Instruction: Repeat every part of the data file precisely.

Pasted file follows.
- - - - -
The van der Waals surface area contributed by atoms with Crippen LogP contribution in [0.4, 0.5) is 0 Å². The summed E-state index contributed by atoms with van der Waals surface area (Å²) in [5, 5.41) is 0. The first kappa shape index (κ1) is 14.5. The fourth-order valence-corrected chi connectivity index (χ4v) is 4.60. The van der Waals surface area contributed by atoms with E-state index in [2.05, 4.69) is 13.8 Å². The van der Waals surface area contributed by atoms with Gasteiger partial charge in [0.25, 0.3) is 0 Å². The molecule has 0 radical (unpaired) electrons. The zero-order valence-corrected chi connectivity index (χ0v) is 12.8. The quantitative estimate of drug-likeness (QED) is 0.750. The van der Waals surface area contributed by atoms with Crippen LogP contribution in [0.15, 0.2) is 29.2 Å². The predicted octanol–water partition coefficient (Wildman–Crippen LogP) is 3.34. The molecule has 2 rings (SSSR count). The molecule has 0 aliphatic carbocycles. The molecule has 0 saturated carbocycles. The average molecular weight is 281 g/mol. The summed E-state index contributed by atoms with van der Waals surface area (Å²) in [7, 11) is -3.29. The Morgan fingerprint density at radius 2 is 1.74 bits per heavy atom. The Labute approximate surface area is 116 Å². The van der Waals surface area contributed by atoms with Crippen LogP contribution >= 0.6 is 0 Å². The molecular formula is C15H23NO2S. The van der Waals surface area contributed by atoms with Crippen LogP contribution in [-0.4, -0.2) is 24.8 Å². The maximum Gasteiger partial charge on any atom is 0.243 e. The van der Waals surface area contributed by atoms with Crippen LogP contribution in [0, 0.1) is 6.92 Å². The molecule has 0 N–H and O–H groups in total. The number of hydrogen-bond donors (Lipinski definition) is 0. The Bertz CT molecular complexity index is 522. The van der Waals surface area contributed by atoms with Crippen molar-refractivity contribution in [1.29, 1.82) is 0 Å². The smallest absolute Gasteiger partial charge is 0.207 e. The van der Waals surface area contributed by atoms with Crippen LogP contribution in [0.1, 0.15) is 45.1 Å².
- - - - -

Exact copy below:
The van der Waals surface area contributed by atoms with Crippen LogP contribution in [0.4, 0.5) is 0 Å². The summed E-state index contributed by atoms with van der Waals surface area (Å²) in [5, 5.41) is 0. The first kappa shape index (κ1) is 14.5. The fourth-order valence-corrected chi connectivity index (χ4v) is 4.60. The van der Waals surface area contributed by atoms with E-state index in [2.05, 4.69) is 13.8 Å². The van der Waals surface area contributed by atoms with Gasteiger partial charge in [0.25, 0.3) is 0 Å². The molecule has 0 radical (unpaired) electrons. The zero-order valence-corrected chi connectivity index (χ0v) is 12.8. The quantitative estimate of drug-likeness (QED) is 0.750. The van der Waals surface area contributed by atoms with Crippen LogP contribution in [0.15, 0.2) is 29.2 Å². The predicted octanol–water partition coefficient (Wildman–Crippen LogP) is 3.34. The molecule has 2 rings (SSSR count). The molecule has 0 aliphatic carbocycles. The molecule has 0 saturated carbocycles. The average molecular weight is 281 g/mol. The summed E-state index contributed by atoms with van der Waals surface area (Å²) in [7, 11) is -3.29. The Morgan fingerprint density at radius 2 is 1.74 bits per heavy atom. The Labute approximate surface area is 116 Å². The van der Waals surface area contributed by atoms with Crippen LogP contribution >= 0.6 is 0 Å². The molecular formula is C15H23NO2S. The van der Waals surface area contributed by atoms with Crippen LogP contribution in [-0.4, -0.2) is 24.8 Å². The maximum Gasteiger partial charge on any atom is 0.243 e. The van der Waals surface area contributed by atoms with Crippen LogP contribution in [0, 0.1) is 6.92 Å². The molecule has 0 N–H and O–H groups in total. The number of hydrogen-bond donors (Lipinski definition) is 0. The Bertz CT molecular complexity index is 522. The van der Waals surface area contributed by atoms with Crippen molar-refractivity contribution in [1.29, 1.82) is 0 Å². The smallest absolute Gasteiger partial charge is 0.207 e. The van der Waals surface area contributed by atoms with Crippen LogP contribution in [0.1, 0.15) is 45.1 Å².